Every once in a while some crazy academic study touches a nerve.

Peter, an old high school buddy living in Seattle,  forwarded me a news story this week about a University of Washington study that concluded that married couples who divvy up housework along traditional gender lines have more sex than those “who share so-called men’s and women’s roles.”

The story kicks off: “Married and want to have more sex? Then ladies, do the cooking and cleaning, and guys, mow the lawn and pay the bills.”

I’ve written recently how sex has been, and continues to be an essential part of our marriage.  And truth be told, I don’t mind washing the dishes – and frequently do.

It all goes back to when I was in junior high school and my mom was sick — bedridden actually, for a year or more as a result of a nervous breakdown. At the time, my father called a family meeting with my older brother, myself, and my two younger sisters.

“Ok, your mom’s sick. I will do the cooking as much as I can and the boys will do the dishes. You girls help out with the housework,” he said.

As time went on, the routine in my family became ingrained. As soon as dinner was over, my brother and I would clear the table immediately, wash and put away the dishes. This would all happen before we were allowed to leave the kitchen.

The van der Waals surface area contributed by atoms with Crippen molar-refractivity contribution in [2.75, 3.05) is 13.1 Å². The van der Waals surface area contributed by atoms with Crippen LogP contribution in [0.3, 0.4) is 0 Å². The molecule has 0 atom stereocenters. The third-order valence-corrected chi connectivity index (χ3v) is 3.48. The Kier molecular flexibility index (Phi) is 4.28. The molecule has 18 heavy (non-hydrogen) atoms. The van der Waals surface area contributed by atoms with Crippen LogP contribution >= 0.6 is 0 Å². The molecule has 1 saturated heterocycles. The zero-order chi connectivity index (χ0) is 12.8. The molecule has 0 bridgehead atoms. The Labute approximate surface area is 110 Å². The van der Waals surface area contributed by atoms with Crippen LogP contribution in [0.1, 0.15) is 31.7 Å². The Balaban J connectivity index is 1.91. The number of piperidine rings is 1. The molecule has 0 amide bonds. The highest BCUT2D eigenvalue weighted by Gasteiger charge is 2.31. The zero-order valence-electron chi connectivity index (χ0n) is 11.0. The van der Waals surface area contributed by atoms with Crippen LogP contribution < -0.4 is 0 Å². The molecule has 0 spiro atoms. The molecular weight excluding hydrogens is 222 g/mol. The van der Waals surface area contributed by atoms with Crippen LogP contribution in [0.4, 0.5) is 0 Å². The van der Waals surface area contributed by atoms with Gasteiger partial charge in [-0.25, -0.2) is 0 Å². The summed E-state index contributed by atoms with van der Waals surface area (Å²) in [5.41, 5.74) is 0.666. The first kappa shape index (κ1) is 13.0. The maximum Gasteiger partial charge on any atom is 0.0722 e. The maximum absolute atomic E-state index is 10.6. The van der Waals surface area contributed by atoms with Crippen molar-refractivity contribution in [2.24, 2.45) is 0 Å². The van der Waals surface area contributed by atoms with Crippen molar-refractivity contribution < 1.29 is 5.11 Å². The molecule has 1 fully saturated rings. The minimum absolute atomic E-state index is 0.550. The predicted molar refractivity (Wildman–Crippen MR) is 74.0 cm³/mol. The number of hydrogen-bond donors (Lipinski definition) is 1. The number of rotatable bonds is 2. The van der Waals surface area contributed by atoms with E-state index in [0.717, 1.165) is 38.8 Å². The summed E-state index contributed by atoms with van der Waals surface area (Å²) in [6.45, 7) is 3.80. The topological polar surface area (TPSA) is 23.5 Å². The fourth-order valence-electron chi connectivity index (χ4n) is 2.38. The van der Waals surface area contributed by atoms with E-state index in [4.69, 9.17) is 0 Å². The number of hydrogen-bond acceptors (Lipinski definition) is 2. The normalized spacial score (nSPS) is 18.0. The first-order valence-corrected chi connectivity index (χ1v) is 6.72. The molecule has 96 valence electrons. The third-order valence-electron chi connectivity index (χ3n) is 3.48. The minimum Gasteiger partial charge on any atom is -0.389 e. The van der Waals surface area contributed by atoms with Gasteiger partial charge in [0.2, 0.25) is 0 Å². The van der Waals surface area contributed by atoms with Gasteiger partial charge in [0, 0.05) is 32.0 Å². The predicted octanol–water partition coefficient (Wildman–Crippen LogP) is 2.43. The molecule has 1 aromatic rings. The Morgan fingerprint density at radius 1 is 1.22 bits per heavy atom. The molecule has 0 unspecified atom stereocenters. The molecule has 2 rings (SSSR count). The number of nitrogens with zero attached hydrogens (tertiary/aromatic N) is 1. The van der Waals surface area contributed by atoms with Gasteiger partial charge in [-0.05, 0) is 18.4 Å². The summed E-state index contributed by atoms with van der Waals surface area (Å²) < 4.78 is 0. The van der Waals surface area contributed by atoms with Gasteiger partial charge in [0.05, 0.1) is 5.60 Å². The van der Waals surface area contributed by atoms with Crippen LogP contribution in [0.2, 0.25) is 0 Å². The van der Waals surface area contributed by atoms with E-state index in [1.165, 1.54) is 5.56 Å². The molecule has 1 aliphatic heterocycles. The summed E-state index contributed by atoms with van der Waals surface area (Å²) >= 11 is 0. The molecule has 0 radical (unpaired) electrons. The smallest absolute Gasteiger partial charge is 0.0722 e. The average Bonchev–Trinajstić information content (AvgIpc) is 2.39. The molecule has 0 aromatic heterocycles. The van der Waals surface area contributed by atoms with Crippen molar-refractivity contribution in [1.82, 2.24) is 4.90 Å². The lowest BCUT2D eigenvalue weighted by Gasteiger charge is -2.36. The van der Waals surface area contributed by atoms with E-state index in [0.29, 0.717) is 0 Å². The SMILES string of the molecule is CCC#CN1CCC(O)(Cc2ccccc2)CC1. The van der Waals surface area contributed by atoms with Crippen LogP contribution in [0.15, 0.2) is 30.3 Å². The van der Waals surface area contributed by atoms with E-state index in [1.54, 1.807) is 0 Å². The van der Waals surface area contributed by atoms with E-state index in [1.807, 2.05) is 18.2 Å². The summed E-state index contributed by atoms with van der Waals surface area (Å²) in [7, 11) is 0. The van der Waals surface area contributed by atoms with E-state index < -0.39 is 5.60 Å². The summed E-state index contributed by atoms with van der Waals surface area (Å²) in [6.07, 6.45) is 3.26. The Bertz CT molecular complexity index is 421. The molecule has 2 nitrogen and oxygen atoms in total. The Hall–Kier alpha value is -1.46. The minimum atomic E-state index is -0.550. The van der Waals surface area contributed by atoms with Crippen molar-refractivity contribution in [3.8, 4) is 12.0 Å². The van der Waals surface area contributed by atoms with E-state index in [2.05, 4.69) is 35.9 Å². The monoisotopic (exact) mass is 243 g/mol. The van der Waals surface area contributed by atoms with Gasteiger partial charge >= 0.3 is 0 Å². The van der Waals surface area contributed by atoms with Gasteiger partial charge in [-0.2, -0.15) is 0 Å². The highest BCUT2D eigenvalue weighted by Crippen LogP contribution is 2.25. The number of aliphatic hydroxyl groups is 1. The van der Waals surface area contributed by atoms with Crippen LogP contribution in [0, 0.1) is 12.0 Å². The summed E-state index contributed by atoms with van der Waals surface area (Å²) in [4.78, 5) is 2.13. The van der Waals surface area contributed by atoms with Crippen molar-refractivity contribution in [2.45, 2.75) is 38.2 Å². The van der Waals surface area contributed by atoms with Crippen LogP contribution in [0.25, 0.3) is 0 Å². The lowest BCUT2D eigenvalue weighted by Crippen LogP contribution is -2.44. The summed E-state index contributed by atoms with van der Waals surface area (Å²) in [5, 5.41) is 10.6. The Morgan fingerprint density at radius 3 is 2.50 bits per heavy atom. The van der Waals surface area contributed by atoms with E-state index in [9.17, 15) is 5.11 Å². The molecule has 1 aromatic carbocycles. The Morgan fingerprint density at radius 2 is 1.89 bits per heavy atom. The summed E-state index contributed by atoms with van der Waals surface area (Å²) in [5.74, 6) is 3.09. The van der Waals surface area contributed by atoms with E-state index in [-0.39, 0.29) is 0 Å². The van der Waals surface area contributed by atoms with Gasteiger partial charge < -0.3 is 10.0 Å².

Even when mom got better, the routine continued.

Fast forward to the year after I graduated from college. On my first date with Laura, I visited her apartment. I was about 15 minutes early and she was in the shower. Laura’s older sister Susan, who was living with her at the time, asked me to wait in the living room.

I sat for a couple of minutes and then walked casually into the kitchen.  I immediately spied a bunch of dishes — about three days worth – piled in the sink. This was unacceptable.

Mind if I do your dishes?” I asked Susan. She was incredulous.

I rolled up my sleeves.  By the time Laura came out, the sink was emptied. Every dish, pot and pan had been washed.

Well, one thing led to another.

Today, Laura is my wife of more than 30 years. We both have full-time jobs. I’ve been Mr. Dishwasher in our household throughout our marriage and show no signs of slowing down.

I asked Laura, who was sitting on the couch reading the paper, what she thought about me passing on the dish washing responsibility entirely to her.

“Yeah, right. Don’t even think about it,” she said.